Max Nettlau, “Mutual Toleration versus Dictatorship” (1921)

MUTUAL TOLERATION VERSUS DICTATORSHIP.

When a great man dies, the King and the Government of that country usually try to bask a little in his glory by exhibiting their participation in the general grief, and so on. Kropotkin did not escape from this fate, the amazing dessous of which are exposed by the letter published in Freedom for April. Such a temporary armistice is always followed by a recrudescence of persecutions, and the letter of April 1 (Moscow) addressed to Lenin and all the lending committees in Russia by the Anarchist-Syndicalist publishing, organising, and propagandist bodies of Russia (published in Freedom last month) bears testimony of this in a pathetic way. In a subdued tone it merely exposes that publishing houses are closed, comrades arrested, ill-treated in prison, etc.; all this is done to the most moderate groups, evidently bent only on independent Syndicalist organisation and theoretical (or, as they express it, moral) propaganda of Anarchism. These groups doubtless share Kropotkin’s standpoint, expressed in all his letters, that Russia must be left alone by the capitalist powers abroad, and there is not the slightest indication either that violence in the interior against the Soviet institutions was ever exercised or planned by this section of the Russian Anarchist movement. They are therefore wantonly persecuted merely to hinder their peaceful propaganda, and the attention drawn to Anarchism by the death of Kropotkin is to be counterbalanced by such moves of the almighty Bolshevist Government and their tools.

Such miserable proceedings have, of course, nothing to do with Communism, and Tsarism and the great American Republic have done the same. The question, however, might be asked of sincere Communists whether Socialism, as they understand it, is at all times to be a unique cast-iron system which excommunicates in theory and crushes in practice any other conception of human relations, be it even Socialism of a slightly differing hue or free co-operation, this modest form which most Anarchism will take when the struggle is over, since Anarchists raise no pretension to govern or to impose their ideas from above. In short, after years of racial and nationalist struggle and butchering, after centuries of religious wars and the scramble for markets, after the culmination of all this in the present ruinous war and ruinous peace, do Socialists of the dictatorial type hold out nothing better to mankind than that this fighting, persecuting, oppressing, and brutalising is to continue; that when the capitalist is eliminated there will always be the Anarchist and the independent Syndicalist to be fought, reduced to silence or crushed, and after these all other heretics will be run down, the shibboleth now being not this or that religious trifle or nationalist pretension, but disbelief in Soviet-ordained Dictatorship and its representatives upon earth, commissioners and secret police and the like?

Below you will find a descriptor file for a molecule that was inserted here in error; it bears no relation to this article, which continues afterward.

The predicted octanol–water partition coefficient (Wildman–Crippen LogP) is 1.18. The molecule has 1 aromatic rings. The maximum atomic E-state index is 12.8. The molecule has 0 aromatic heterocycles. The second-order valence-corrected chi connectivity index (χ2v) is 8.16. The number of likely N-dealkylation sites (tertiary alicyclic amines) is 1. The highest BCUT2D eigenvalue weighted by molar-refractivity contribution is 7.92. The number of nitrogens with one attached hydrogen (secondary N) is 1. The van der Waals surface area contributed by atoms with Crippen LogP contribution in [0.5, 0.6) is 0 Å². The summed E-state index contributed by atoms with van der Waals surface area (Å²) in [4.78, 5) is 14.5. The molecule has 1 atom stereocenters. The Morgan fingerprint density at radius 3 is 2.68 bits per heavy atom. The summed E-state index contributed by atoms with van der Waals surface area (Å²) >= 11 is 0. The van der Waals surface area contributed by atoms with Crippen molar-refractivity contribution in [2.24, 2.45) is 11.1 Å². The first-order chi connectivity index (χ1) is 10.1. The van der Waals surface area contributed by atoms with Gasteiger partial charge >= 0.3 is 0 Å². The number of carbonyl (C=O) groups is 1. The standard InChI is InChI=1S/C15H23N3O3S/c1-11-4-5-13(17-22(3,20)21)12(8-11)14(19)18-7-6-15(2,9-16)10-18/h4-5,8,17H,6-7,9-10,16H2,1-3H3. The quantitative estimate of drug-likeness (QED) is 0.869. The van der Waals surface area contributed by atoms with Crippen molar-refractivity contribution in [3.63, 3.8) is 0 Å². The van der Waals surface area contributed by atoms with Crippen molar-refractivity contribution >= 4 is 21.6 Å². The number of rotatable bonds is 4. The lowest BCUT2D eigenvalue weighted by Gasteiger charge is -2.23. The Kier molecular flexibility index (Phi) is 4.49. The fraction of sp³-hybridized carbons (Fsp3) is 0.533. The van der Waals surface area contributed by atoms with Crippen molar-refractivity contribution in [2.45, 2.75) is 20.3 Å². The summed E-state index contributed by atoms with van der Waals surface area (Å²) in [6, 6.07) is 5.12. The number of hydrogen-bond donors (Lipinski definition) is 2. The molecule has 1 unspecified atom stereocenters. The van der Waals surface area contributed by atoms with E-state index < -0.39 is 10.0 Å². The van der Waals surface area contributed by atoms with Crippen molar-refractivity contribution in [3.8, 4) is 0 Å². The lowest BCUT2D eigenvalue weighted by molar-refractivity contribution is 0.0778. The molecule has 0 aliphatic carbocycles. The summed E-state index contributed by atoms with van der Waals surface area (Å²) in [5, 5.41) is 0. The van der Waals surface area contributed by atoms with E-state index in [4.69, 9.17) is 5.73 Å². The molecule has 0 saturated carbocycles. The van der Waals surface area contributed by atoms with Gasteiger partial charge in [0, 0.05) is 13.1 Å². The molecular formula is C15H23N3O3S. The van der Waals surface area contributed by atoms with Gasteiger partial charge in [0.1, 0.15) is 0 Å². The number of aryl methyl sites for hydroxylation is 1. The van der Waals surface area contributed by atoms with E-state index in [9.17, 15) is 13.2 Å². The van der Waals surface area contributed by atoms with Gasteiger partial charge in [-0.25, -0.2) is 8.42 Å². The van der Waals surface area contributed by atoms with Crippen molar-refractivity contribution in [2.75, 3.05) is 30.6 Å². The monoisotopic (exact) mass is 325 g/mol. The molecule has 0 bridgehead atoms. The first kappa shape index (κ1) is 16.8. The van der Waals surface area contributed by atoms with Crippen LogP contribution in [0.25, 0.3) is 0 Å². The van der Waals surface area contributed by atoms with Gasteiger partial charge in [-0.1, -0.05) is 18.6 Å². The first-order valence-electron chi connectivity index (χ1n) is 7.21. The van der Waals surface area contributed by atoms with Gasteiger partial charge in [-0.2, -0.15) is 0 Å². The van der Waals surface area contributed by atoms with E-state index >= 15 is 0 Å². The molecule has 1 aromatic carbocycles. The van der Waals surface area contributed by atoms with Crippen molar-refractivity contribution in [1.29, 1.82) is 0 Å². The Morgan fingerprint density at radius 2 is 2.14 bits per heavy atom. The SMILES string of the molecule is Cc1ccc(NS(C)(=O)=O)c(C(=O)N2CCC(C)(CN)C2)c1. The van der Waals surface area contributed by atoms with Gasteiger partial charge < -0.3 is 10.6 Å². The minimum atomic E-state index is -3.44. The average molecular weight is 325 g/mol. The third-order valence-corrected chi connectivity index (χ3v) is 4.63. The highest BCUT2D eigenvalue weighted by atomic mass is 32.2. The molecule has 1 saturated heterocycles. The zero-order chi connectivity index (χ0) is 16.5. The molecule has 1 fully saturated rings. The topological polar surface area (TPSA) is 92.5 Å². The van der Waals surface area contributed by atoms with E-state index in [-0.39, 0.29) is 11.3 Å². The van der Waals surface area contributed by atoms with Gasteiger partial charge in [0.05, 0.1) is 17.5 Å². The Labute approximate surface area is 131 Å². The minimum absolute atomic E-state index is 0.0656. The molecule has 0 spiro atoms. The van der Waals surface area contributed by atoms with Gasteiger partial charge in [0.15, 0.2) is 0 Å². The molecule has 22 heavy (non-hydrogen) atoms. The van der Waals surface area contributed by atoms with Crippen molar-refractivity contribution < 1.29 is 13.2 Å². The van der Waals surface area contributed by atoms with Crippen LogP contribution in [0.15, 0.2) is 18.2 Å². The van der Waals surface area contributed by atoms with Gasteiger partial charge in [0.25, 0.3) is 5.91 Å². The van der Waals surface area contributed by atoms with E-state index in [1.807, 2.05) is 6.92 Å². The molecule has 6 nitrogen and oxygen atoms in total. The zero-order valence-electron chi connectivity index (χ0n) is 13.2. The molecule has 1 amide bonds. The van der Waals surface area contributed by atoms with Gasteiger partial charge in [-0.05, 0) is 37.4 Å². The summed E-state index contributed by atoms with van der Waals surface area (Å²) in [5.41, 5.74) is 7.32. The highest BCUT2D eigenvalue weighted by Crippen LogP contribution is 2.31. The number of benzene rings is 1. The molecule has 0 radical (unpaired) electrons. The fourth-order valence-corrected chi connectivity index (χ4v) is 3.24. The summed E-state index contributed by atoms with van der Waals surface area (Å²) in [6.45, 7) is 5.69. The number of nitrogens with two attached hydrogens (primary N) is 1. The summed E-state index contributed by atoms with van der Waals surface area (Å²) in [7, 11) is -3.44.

Such considerations are brushed aside by the stale remark that Dictatorship would only be temporary. History gives an abundance of examples that dictators only care how they can make good for the temporary inconvenience they cause and then retire, does it not? Cincinnatus is about the only proverbially eccentric dictator who acted in this way, but with Caesar the Roman Republic ended for good and the Empire began, and Empires still flourish in our days. And the Norman Conquest, that rather dictatorial solution of the English land question, still holds good, and landlords are not disposed to vanish. Nor is Capitalism, the dictatorship over industrial production, in the least inclined to abdicate. Religious dictatorship established during the first Christian centuries still exists at Rome and in ever so many Greek and Protestant centres, and none of these spiritual rulers will admit that his flock might get along alone after nearly two thousand years of ecclesiastical bureaucracy, priest-rule. After these lofty models the mentality of the Socialist upholders of dictatorship seems to be moulded.

People who are not under the spell of this spirit of domination, imperialist or capitalist, religious or Socialist, as might be the case, but who long to breathe the fresh, invigorating air of the spirit of revolt, look backward and forward to quite another series of historical examples and comrades in the present and coming struggles. Every progress evolved in small circles is hindered by the dictatorial routine of the day. Science is in every field based on the martyrdom of rebels who stood up against the dogmas imposed by the spiritual dictators of each period. Fortunately, such rebels always exist; they rescued mankind from slavery, feudalism, and priest-rule; they will liberate it from Capitalism and Nationalism, from Militarism, and, if needs be, from that curse of a near future, dictatorial Socialism.

We are not at all fanatical believers in the small, the infinitely small, and do not reject generalisations, large-scale measures, but we are guided in our selection exclusively by what each separate organism really seems to require, by the standard of right proportions. We observe in Nature that what is too big becomes unwieldy and nearly as powerless as what is too small. We see how all living organisms are doomed to decay and death if one part of the body overreaches the rest by hypertrophy or infection. In a sound organism all parts co-exist in perfect autonomy, not interfering with the remainder, and capable of repelling any interference from them. Unification means death, as in a body overrun by microbes or a field or a barn overrun by rats and mice. And selection, the formation of new types, works by differentiation.